I mean, unless you’re Roman Polak, Andrej Sustr, Dalton Prout, or Luke Schenn. Again, these aren’t players I would sign, but if you really feel like you need a Gudbranson-type in the lineup, you can get it for cheaper. You might as well expedite Gudbranson’s development process and sign Schenn, since they’re essentially the same player, give or take a couple years. Schenn even has similar draft pedigree.
Okay, so maybe you’re still not convinced. It’s not just about the snarl, or the right-handed shot. It’s just that Gudbranson’s such a darn good guy. Even as someone who’s been extremely critical not only of Gudbranson but hockey’s conception of “character”, I’ll admit that Gudbranson’s reviews as a human being are impeccable. Surely there isn’t another defenseman that could be had next year that ticks all the boxes Gudbranson does. Right-handed defenders? Sure, you can find a few. Toughness? If not on the waiver wire, then certainly in free agency. But it must be almost impossible to find a player who’s available next year who’s right-handed, tough as nails, and a good person…
Oh hey there.
Look, I’m not saying the Canucks should fall over themselves to sign Kevin Bieksa this summer. Far from it, in fact. What I’m saying is, if you absolutely have to have a snarly right-handed defenseman who can throw hands and be a good locker-room presence on your roster, why not go with someone who’s cheaper, will command shorter term, and is more well-liked in the community. Most fans were happy when the trade was made, but come on, tell me you weren’t at least a little disappointed when you had to give up on the idea of Juice retiring in a Canucks uniform.
Trade Value and the Great Gudbranson Lie
There’s also the question of value. At 26, Gudbranson is likely to be past his prime by the time the team is ready to compete again. What they get in return for him is another story.
The Canucks aren’t getting back what they gave up, but there have been rumblings that they could still get significant assets in return. There’s at least one person who believes Gudbranson could even fetch a first round pick. That’s what Renaud Lavoie speculated yesterday. His other suggestion of a second plus a prospect is probably more realistic, but that’s still a decent haul given the track record this regime has with second-round picks.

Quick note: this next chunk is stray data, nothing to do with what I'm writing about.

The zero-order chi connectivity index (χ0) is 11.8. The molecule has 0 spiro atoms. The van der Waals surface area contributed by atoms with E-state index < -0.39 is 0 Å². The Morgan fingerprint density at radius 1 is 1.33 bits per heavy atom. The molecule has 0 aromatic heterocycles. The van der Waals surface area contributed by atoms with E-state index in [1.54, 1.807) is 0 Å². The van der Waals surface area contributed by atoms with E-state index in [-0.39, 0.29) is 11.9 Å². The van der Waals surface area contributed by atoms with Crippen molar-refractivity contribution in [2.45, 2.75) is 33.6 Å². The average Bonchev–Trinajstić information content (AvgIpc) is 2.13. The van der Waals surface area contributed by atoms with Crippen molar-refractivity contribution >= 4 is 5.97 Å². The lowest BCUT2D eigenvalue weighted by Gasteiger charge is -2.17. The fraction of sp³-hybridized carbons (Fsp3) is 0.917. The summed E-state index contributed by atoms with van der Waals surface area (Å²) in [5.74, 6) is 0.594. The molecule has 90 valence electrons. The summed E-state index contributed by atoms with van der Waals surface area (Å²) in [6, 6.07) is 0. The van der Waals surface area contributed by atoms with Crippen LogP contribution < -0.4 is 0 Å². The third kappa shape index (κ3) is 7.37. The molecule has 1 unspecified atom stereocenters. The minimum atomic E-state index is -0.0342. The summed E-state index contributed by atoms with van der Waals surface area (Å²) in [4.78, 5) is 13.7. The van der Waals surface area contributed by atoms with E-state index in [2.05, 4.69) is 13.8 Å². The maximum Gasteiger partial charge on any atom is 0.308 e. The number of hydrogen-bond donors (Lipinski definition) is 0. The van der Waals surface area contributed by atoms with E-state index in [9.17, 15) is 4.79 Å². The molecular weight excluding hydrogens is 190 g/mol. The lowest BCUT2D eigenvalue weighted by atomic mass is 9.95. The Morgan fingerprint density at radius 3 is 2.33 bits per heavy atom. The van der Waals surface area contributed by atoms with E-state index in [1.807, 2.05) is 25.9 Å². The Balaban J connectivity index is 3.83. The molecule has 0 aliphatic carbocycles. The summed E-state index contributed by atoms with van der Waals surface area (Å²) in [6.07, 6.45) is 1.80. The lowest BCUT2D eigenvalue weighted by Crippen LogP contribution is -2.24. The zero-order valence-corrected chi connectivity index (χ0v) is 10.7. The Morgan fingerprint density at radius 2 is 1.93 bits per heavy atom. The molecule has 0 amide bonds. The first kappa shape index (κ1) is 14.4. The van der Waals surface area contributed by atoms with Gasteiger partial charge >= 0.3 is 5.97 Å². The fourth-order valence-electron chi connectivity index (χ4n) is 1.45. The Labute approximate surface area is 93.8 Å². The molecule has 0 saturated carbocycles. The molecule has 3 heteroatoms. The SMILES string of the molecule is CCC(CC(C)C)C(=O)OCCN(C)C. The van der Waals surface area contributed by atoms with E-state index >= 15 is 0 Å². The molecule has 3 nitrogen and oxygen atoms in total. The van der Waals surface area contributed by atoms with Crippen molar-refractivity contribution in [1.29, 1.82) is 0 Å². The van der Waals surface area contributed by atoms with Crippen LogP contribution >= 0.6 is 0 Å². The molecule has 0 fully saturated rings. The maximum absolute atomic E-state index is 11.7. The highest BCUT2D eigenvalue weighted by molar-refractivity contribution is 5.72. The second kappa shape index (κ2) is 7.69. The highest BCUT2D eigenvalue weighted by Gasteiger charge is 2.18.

It’s important to consider because getting anything at all in return for Gudbranson should be viewed as a win, and the reason for that is that he hasn’t played as advertised since his arrival in Vancouver. Gudbranson’s biggest defenders will hand-wave shot metrics because they think his job merely consists of clearing the crease and keeping opponents out of the high-danger areas.
First of all, it’s a narrow-minded way of looking at the position. Even a positionally sound defensive stalwart will have a net negative impact on his team if he can’t move the puck. Even with all the time and space in the world, Gudbranson is notoriously easy to pressure.
Additionally, if clearing the front of the net his job, he’s not particularly good at it:
The Lightning player in this gif is a 5-foot-9 rookie named Yanni Gourde. Gourde’s having a storybook season, but he’s the type of player that Gudbranson is supposed to be able to knock over with one hand. Better defenders use their size and physicality to take away time and space from players like him.
This isn’t an isolated incident. Gudbranson routinely cedes the territory directly in front of his goaltender. His struggles with lateral movement often allow opponents to skate around him. To utilize physicality effectively against skilled players, you have to be able to shift quickly enough to catch them. Players that can turn on a dime can do this effectively, but it’s an area where Gudbranson always seems to be a step behind.
Another field you’d expect a physical defensive defenceman to excel in is keeping shots to the outside; but again, Gudbranson’s lateral movement presents some difficulties. By the time he’s able to turn to face the Penguins forward, he’s a step ahead of Gudbranson.
This is the great lie about Gudbranson: that the physical element he brings to his game is something that the Canucks simply can’t replace. But the reality is that the deficiencies in his game are keeping him from being able to harness that physicality in a way that tangibly effects the on-ice results. Gudbranson could be the toughest player in the game; (and frankly, I’m not convinced he’s even ranked,) but if it only comes into play between the whistles, then it doesn’t really matter. That’s part of the reason you see two other Canucks defenders outranking him in the hit department.
There are probably going to be six-to-ten defenders on the market this summer that can replace Gudbranson for a fraction of the price he’s going to command. He doesn’t bring anything especially unique to the table, and carries trade value that far exceeds his on-ice contributions.
This one should be a no-brainer.